It is highly recommended to test each setting in a test lab before implementing changes to production systems.

Hardening phase
Configure AAA Authentication for Enable Mode (ASA, FWSM, PIX):
aaa authentication enable console LOCAL

Configure AAA Authentication for Console and VTY Lines (ASA, FWSM, PIX):
aaa authentication serial console LOCAL
aaa authentication ssh console LOCAL
aaa authentication http console LOCAL

Configure Local Password (ASA, FWSM, PIX):
passwd <login_password> encrypted

Configure ASDM Access Control (ASA, FWSM, PIX):
http <remote_ip_address> <remote_subnet_mask> <interface_name>

Configuring SSH (ASA, FWSM, PIX):
hostname <device_hostname>
domain-name <domain-name>
crypto key generate rsa modulus 2048

Configure SSH for Remote Device Access (ASA, PIX):
no telnet <interface_name>
ssh <remote_ip_address> <remote_subnet_mask> <interface_name>
ssh version 2

Configure Timeout for Login Sessions (ASA, FWSM, PIX):
console timeout 10
ssh timeout 10

Configure Local User and Encrypted Password (ASA, FWSM, PIX):
username <local_username> password <local_password> encrypted

Configure Enable Password (ASA, FWSM, PIX):
enable password <enable_password> encrypted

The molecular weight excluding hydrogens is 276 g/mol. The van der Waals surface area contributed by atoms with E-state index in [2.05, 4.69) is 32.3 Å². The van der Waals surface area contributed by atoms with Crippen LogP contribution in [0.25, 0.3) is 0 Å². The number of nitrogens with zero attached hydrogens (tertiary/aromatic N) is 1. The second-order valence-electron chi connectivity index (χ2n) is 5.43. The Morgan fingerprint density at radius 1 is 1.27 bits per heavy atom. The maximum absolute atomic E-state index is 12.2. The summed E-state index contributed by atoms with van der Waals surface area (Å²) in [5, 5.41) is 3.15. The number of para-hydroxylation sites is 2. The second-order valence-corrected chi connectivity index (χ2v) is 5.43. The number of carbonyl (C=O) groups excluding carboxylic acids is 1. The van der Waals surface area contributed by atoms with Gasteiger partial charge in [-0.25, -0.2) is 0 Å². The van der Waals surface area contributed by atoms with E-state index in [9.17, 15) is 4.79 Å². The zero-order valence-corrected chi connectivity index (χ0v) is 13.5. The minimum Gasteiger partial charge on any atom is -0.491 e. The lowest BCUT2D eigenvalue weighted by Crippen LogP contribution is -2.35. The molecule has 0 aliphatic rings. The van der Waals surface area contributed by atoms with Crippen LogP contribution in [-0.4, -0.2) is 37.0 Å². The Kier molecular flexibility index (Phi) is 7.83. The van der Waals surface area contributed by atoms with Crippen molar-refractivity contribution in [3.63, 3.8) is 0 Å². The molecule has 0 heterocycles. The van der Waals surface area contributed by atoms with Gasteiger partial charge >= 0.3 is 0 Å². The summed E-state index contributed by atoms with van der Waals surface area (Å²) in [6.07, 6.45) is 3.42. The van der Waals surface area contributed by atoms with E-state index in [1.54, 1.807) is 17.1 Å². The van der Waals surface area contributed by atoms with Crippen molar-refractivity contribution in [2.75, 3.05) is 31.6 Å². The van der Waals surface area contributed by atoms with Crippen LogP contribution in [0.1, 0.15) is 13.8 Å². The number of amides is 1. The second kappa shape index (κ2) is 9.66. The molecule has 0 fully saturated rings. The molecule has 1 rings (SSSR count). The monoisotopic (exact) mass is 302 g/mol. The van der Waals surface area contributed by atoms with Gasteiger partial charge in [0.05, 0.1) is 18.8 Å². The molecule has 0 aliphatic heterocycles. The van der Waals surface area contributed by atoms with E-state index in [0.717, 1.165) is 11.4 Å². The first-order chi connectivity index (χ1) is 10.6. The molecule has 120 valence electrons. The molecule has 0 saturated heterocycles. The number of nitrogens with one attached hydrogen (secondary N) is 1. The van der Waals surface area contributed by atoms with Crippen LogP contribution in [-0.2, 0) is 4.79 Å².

Disable SNMP Read Access (ASA, FWSM, PIX):
clear configure snmp-server
no snmp-server host <interface_name> <remote_ip_address>

Disable SNMP Traps (ASA, FWSM, PIX):
no snmp-server enable traps all

Configure Clock Time Zone (ASA, PIX):
clock timezone GMT <hours offset>

Disable DHCP Server Service (ASA, FWSM, PIX):
clear configure dhcpd
no dhcpd enable <interface_name>

Disable HTTP Service (ASA, FWSM, PIX) – in-case not in use:
no http server enable <port>

Configure Console Logging Severity Level (ASA, FWSM, PIX):
logging console critical

Configure Timestamps in Log Messages (ASA, FWSM, PIX):
logging timestamp

Configure AAA Flood Guard (FWSM, PIX):
floodguard enable

Configure Fragment Chain Fragmentation Checks (ASA, FWSM, PIX):
fragment chain 1 <interface_name>

Configure Protocol Inspection (FWSM, PIX):
fixup protocol ftp <port>
fixup protocol http <port>
fixup protocol smtp <port>

Configure Protocol Inspection (ASA):
inspect ftp [map_name]
inspect http [map_name]
inspect esmtp [map_name]

Configure Unicast Reverse-Path Forwarding (ASA, FWSM, PIX):
interface <interface_id>
ip verify reverse-path interface <interface_name>

Save the changes: